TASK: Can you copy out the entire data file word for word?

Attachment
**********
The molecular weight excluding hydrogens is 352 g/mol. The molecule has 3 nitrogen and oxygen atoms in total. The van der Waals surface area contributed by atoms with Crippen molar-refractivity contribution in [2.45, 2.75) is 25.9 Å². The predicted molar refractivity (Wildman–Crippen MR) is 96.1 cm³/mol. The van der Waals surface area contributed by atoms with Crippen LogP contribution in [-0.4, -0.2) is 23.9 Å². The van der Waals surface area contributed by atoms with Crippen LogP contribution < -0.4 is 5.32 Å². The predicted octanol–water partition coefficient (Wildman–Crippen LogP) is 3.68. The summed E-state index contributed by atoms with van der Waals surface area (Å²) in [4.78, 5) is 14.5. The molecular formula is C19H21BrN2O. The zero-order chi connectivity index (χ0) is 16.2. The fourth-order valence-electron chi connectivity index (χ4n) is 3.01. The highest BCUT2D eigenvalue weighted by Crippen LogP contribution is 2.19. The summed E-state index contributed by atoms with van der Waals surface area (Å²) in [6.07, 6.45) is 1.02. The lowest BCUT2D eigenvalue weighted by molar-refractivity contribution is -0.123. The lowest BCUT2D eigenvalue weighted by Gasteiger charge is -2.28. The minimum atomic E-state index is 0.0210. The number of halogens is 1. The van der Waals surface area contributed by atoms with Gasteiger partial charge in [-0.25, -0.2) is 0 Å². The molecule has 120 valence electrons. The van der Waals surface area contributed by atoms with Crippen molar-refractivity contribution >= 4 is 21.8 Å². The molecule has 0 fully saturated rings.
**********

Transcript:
The molecular weight excluding hydrogens is 352 g/mol. The molecule has 3 nitrogen and oxygen atoms in total. The van der Waals surface area contributed by atoms with Crippen molar-refractivity contribution in [2.45, 2.75) is 25.9 Å². The predicted molar refractivity (Wildman–Crippen MR) is 96.1 cm³/mol. The van der Waals surface area contributed by atoms with Crippen LogP contribution in [-0.4, -0.2) is 23.9 Å². The van der Waals surface area contributed by atoms with Crippen LogP contribution < -0.4 is 5.32 Å². The predicted octanol–water partition coefficient (Wildman–Crippen LogP) is 3.68. The summed E-state index contributed by atoms with van der Waals surface area (Å²) in [4.78, 5) is 14.5. The molecular formula is C19H21BrN2O. The zero-order chi connectivity index (χ0) is 16.2. The fourth-order valence-electron chi connectivity index (χ4n) is 3.01. The highest BCUT2D eigenvalue weighted by Crippen LogP contribution is 2.19. The summed E-state index contributed by atoms with van der Waals surface area (Å²) in [6.07, 6.45) is 1.02. The lowest BCUT2D eigenvalue weighted by molar-refractivity contribution is -0.123. The lowest BCUT2D eigenvalue weighted by Gasteiger charge is -2.28. The minimum atomic E-state index is 0.0210. The number of halogens is 1. The van der Waals surface area contributed by atoms with Gasteiger partial charge in [-0.25, -0.2) is 0 Å². The molecule has 120 valence electrons. The van der Waals surface area contributed by atoms with Crippen molar-refractivity contribution >= 4 is 21.8 Å². The molecule has 0 fully saturated rings.